What to do about the Dumbest Word on the Planet

There’s a really dumb word floating out there, and most of us use it. A lot. It’s a mean word. A soul-sucking word. A horrible, no-good, terrible word.

I reveal it through a few quick ditties about people just like you and me. See if you get the theme.

  • Rachel was super-excited as her second grade teacher returned her art project. She was proud that she took her beautiful balloons of color well outside the lines. But then she saw the “F” at the top. “I failed,” she whispered to herself in horror.
  • John was known for getting the job done at the office, and had an idea for a new program that could potentially create new efficiencies for everyone. In the end, though, he decided not to bring it up. Things were going too well for him to fail now.
  • After retiring, Barb was excited to give acting a try. She took a few classes and signed up for her first audition. When she didn’t get the part, her first audition became her last. “I just can’t take failing again,” she confided to a friend.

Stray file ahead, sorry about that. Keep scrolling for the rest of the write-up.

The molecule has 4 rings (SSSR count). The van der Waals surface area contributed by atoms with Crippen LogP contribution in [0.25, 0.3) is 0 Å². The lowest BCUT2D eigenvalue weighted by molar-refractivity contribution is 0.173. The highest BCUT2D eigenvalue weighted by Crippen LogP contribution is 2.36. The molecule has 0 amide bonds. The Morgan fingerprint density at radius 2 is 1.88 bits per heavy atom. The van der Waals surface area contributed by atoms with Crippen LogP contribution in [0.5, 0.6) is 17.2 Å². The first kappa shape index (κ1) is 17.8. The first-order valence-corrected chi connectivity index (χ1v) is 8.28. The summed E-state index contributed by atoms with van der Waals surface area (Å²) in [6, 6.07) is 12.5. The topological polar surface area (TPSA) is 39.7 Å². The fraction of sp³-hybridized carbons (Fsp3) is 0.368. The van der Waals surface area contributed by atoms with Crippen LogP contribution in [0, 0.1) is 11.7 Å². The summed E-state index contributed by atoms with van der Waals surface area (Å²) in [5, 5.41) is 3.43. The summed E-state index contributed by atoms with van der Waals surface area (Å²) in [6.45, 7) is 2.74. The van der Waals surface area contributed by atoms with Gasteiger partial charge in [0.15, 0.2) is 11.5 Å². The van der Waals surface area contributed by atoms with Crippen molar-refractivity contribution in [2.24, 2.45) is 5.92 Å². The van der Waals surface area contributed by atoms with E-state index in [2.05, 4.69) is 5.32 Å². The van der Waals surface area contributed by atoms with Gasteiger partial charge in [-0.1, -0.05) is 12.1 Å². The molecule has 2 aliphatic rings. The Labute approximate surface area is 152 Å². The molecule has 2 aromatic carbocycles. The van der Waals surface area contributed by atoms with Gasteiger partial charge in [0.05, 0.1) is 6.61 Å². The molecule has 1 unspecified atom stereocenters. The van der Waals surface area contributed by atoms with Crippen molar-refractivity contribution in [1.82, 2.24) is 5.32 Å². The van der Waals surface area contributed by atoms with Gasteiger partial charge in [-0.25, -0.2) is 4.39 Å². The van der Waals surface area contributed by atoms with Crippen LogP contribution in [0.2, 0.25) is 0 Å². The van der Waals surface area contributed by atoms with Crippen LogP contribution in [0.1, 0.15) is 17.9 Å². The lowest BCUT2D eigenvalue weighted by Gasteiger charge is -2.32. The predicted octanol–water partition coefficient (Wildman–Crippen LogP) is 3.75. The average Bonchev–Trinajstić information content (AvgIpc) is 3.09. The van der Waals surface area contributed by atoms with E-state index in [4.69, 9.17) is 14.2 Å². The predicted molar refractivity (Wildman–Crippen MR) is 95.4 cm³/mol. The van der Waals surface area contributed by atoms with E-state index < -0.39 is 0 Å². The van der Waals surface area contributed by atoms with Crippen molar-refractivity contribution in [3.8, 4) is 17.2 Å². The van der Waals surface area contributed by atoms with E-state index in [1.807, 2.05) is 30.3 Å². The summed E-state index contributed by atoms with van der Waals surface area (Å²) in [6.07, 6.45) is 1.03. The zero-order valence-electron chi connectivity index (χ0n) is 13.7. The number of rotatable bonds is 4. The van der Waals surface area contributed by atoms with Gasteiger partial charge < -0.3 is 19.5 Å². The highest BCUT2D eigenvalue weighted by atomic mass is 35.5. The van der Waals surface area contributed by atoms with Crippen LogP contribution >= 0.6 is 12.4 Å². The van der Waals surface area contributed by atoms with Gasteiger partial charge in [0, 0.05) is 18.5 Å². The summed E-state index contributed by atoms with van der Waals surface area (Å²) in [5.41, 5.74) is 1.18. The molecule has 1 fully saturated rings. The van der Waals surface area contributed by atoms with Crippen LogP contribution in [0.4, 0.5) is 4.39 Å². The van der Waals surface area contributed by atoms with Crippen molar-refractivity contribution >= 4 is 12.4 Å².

Chances are you got the pattern. Fail is a dumb word. It may just be the dumbest word on planet.

It’s not the word itself that makes fail so terrible. Its definition, after all, is somewhat simple: a lack of success.

What makes it dumb is what we as a people do to the word. How we choose to define it. The pressure and the emotion and the power we add to it. The size and weight of it.

Fail is a knife we use to stab our hearts. It is a whip we use to flog ourselves. It is a punch directly to our guts. (Any of these metaphors working for you?)

Fail is an excuse we use to avoid taking a risk, to stay stuck.

Fail is the word we use when we want to be as mean as possible to ourselves and to others. It’s that powerful.

And so…I have a radical proposal about the word fail.

Let’s trash it. Forever.

Seriously. Many of us have spent a lot of time trying to redefine and re-contextualize this dumb word. I myself have stood in front of audiences and said things like “the ‘F’ in fail is really for fact-finding” and “failure is how we learn, so it’s really a success”…and I’ve meant it at the time.